Ferment, pickle and dehydrate your way through the cold season
It's officially time to start mourning the end of gardening season—but all is not lost. There are many ways to preserve your garden bounty throughout the winter while also spicing up your homemade comfort food dishes with a dash of freshness.
1. Preserve your herbs in oils
Photo by Calum Lewis on UnsplashOils are an easy and delicious way to maintain the powerful punch of fresh garden herbs and spices. My two favourites are chili oil and oregano oil—but you can also play with rosemary or thyme to drizzle on bread, or basil to sprinkle onto pasta.
Dry your chilis and get those seeds ready for this spicy condiment.
- 1 cup olive oil
- 2 tsp red chili flakes
- 2 to 3 whole dried chilis
- Cook 2 tbsp of olive oil over medium heat, then add chili flakes and whole chilis. You don’t want the chilis to brown or overcook, so just give them a little sizzle before adding in the rest of your oil.
- Once the mixture is warm (not hot), leave it out at room temperature, then store in an airtight bottle.
This one requires a bit more wait time, but it's worth it. Oregano oil can boost your immune system and help kick any bug that might try to get you down.
- 1 cup of oregano leaves, dried
- 1 cup of olive oil
- Cut the dried oregano leaves and place them in a jar. Fill the jar with olive oil and seal.
- Place the sealed jar into a pot of boiling water and boil for 10 minutes. As the jar warms, the natural oils from the oregano leaves will be released.
- Store the jar in a dry area for 1 to 2 weeks and shake the jar once a day.
- After 1 to 2 weeks, strain the oil into another airtight container and use a couple of drops when you feel that first scratch in your throat.
2. Ferment and pickle foods
Photo by Natalie Rhea Riggs on UnsplashFermented foods aren’t just tasty, they’re known to improve digestive health, boost your immune system, and also for bringing good bacteria to your gut—making them the perfect addition to your winter diet.
Fermenting foods is easier than you think and you can practically pickle every vegetable that you’d like to save from your garden. My go-to fermented food is a beet, apple and onion mix, which works well as a side dish for any gathering. You can follow this simple recipe to start and then experiment with other veggies that you want to preserve.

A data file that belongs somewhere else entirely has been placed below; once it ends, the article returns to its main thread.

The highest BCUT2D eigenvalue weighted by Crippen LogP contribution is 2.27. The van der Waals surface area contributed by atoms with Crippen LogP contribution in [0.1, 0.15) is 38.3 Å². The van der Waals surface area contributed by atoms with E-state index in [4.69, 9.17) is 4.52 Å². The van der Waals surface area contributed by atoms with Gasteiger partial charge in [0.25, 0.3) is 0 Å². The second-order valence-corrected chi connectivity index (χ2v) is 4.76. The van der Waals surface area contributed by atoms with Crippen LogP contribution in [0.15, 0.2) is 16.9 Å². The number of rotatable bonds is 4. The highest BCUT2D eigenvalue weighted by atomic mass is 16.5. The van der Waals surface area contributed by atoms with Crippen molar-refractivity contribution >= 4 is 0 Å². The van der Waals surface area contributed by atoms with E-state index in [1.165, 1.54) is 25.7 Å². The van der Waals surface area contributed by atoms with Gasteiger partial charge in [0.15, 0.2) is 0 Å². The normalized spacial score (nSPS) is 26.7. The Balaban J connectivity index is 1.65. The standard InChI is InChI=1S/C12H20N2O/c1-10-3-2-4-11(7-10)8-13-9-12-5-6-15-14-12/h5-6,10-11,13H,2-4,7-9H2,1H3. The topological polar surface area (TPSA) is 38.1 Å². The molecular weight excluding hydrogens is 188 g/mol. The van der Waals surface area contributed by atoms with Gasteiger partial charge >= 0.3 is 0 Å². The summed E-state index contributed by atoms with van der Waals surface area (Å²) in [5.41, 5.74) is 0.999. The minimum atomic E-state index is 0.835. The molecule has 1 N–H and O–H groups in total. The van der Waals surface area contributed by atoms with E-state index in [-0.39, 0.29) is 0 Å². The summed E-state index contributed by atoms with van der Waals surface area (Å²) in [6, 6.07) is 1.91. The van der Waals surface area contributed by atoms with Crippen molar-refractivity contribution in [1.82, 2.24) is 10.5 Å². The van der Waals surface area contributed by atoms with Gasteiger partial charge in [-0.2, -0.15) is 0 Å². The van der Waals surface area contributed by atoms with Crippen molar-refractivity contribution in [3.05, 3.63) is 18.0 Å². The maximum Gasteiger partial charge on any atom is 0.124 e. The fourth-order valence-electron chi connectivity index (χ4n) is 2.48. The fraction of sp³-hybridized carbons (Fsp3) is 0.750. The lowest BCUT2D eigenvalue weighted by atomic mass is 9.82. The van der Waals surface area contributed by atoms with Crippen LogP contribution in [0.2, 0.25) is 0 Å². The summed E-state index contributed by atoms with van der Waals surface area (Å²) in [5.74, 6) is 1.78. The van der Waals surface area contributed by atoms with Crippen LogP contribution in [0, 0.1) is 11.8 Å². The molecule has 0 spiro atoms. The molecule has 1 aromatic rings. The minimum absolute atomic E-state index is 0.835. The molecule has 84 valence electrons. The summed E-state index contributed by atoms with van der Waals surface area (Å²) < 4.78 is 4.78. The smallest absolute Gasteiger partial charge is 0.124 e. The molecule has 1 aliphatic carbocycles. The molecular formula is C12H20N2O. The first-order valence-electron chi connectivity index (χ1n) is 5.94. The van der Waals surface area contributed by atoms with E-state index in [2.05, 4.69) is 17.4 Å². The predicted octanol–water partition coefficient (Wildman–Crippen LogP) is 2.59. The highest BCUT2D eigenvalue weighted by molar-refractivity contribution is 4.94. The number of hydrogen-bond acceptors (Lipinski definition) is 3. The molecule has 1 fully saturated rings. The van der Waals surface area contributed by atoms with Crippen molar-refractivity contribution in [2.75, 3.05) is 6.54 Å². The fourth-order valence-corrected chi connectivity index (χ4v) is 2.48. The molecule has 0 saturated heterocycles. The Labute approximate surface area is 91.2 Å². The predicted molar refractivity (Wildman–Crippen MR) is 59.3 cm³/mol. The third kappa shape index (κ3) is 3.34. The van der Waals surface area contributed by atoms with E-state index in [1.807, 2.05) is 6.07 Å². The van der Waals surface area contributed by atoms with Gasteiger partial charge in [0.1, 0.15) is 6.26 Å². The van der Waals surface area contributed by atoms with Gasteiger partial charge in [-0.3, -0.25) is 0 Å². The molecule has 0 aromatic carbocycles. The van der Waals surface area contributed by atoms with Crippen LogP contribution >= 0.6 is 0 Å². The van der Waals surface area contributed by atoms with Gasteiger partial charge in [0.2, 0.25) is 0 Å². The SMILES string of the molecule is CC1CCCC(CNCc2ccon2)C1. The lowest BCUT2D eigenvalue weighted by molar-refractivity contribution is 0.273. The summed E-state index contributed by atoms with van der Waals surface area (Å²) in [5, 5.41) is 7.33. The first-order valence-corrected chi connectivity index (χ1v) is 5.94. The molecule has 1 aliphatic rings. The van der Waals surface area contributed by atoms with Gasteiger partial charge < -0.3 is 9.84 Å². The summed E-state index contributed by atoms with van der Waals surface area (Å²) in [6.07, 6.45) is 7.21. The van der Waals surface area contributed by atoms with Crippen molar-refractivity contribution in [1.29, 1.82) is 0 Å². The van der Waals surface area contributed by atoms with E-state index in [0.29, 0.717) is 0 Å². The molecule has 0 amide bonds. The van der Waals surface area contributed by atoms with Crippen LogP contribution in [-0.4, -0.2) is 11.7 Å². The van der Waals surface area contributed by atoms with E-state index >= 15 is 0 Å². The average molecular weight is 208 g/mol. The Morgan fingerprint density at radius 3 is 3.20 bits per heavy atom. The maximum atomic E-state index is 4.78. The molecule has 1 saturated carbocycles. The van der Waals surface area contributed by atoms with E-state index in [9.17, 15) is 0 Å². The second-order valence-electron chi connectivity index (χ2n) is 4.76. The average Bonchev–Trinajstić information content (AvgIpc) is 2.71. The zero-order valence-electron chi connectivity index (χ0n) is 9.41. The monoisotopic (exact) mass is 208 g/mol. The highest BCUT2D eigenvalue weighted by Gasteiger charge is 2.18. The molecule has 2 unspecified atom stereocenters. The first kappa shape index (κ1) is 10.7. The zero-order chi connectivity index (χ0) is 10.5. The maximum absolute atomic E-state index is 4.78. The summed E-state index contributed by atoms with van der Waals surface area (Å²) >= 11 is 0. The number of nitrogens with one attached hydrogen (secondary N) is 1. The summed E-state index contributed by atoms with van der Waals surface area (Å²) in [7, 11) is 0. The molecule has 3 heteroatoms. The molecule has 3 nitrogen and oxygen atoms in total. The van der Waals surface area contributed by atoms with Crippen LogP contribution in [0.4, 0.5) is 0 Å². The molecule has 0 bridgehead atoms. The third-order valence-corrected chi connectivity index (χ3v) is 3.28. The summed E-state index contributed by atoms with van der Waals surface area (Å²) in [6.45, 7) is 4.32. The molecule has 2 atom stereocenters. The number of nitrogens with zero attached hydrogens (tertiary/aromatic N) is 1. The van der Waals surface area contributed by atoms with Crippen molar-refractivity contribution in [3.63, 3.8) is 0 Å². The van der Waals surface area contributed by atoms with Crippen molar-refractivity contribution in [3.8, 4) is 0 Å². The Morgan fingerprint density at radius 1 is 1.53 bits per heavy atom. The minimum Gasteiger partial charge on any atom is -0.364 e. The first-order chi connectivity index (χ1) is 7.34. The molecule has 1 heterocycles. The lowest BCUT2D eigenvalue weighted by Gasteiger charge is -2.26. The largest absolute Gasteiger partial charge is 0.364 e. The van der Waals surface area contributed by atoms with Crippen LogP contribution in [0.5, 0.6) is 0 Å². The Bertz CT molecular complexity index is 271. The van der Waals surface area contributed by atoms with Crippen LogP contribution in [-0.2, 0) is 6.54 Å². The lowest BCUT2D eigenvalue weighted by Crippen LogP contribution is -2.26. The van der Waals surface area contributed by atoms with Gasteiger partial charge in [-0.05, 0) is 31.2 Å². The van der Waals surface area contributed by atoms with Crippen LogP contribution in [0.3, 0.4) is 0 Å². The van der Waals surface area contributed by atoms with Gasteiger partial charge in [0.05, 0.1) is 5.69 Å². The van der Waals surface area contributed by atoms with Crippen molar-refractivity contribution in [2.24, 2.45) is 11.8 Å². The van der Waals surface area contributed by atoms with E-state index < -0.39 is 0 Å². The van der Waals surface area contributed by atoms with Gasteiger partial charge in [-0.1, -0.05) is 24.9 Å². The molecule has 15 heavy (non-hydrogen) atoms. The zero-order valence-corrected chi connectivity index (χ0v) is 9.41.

Make sure to always sanitize your jars and lids, even if they’re new. You can throw them in the dishwasher or boil them alone for 10 minutes. Your jars have to seal properly or your mixtures could go to waste.
3. Get out those jars and start canning
Photo by Eniko Torneby on UnsplashIf you’re not a fan of fermented foods (which can have a strong vinegar taste), you can still save your veggies by canning them. The canning process (boiling the jars) will kill any harmful bacteria found in the food and force air out of the jar, which vacuum-seals the lid tightly in place; this helps to store the food until you’re ready to snack on it.
The most popular veggies to can are beets, green beans, carrots and corn. Once you open the jar, you’ll want to eat the goods within a week or so and keep the jar in the fridge. You can also save the juice from the veggies for your next broth- or sauce-making experiments.
There are a only few veggies that aren’t safe to can on their own, like celery, eggplant, broccoli, cabbage or cauliflower, but most of these can be pickled instead.
4. Dehydrate vegetables for stock
Photo by Markus Spiske on UnsplashOne of the simplest ways to keep your garden veggies through the winter is with a homemade vegetable stock powder. Most store-bought stocks are loaded with sodium and other preservatives, so creating your own gives you full control over the contents.
You can either dehydrate the veggies and store them separately, or pre-make the mixture. I love to mix all of the veggies I would normally make a fresh bullion from: carrots (including the greens), parsley, celery, onion, and leek.
If you don’t have a dehydrator, you can use your oven by setting it to 140 degrees or the lowest possible setting, and use the convection setting if available as it mimics a food dehydrator.
You’ll want to blanch (cook in boiling water) carrots and other root veggies, broccoli, cauliflower and winter squash first, then cut your veggies into bite-sized pieces for faster drying. Then just blend up the veggies into a powder and store in a cool, dry space.
All of these methods do take a bit of planning, but when you crack open that jar of fresh veggies in the middle of January, it’ll be worth it.